2012 presidential hopeful, Tim Pawlenty, is taking some well deserved heat from conservative bloggers because of his “weak-tea” responses to a questions posed to him about Sarah Palin’s “crosshairs” map.
Here’s what Pawlenty had to say, as reported by The Politico:
“It would not have been my style to put the cross hairs on there,” he said Tuesday on “Good Morning America,” referring to a map like the one posted last year on SarahPAC’s website showing gunsights on the congressional districts represented by Giffords and a select group of lawmakers who supported health care reform.
“But then again, there’s no evidence to suggest that had anything to do with this mentally unstable person’s rage and senseless acts.”
“I wouldn’t have done it,” the two-term governor told The New York Times on Monday when asked about the map.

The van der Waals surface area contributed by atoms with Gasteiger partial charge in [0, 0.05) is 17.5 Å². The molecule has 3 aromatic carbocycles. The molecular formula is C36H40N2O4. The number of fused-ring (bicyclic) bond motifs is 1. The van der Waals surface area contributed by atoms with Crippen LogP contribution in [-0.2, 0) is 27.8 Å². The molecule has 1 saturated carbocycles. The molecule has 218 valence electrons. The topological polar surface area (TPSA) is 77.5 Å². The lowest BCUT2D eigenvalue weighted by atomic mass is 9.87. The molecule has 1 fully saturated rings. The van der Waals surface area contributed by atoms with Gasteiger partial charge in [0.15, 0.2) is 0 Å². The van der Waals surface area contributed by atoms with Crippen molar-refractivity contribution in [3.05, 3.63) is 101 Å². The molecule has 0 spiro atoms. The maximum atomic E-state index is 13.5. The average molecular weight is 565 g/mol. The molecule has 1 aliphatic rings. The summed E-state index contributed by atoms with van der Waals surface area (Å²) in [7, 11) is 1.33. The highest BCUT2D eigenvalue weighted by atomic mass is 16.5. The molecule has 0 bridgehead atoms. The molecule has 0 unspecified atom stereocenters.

Okay, so that was two opportunities he had to smash a liberal narrative that amounts to blood libel…. and he punted.
Stephen Green says he’s tempted to scratch Pawlenty off his short list for President:
I’m no Palin partisan. Far from it. In fact — and here I go starting trouble again — although I like her, there’s not much chance I would vote for Sarah in any primary. So I’m not tempted to scratch off Pawlenty because he supposedly dissed Palin. It’s clear to me that he did no such thing.
My problem with Pawlenty’s statement is twofold: It’s weak tea (no pun intended) and this is the exact wrong time to make even the smallest concession to the lefty narrative. By weak tea, I mean: Pawlenty didn’t say much at all, and I’d rather have a stand up guy sitting at the Resolute desk. As to his concession, it was tiny but it was there: Words, symbols even, can be bad naughty evil things that make otherwise nice boys shoot at congressmen.
We fight the Left on this and we fight it hard.
And here’s my problem. “It would not have been my style.”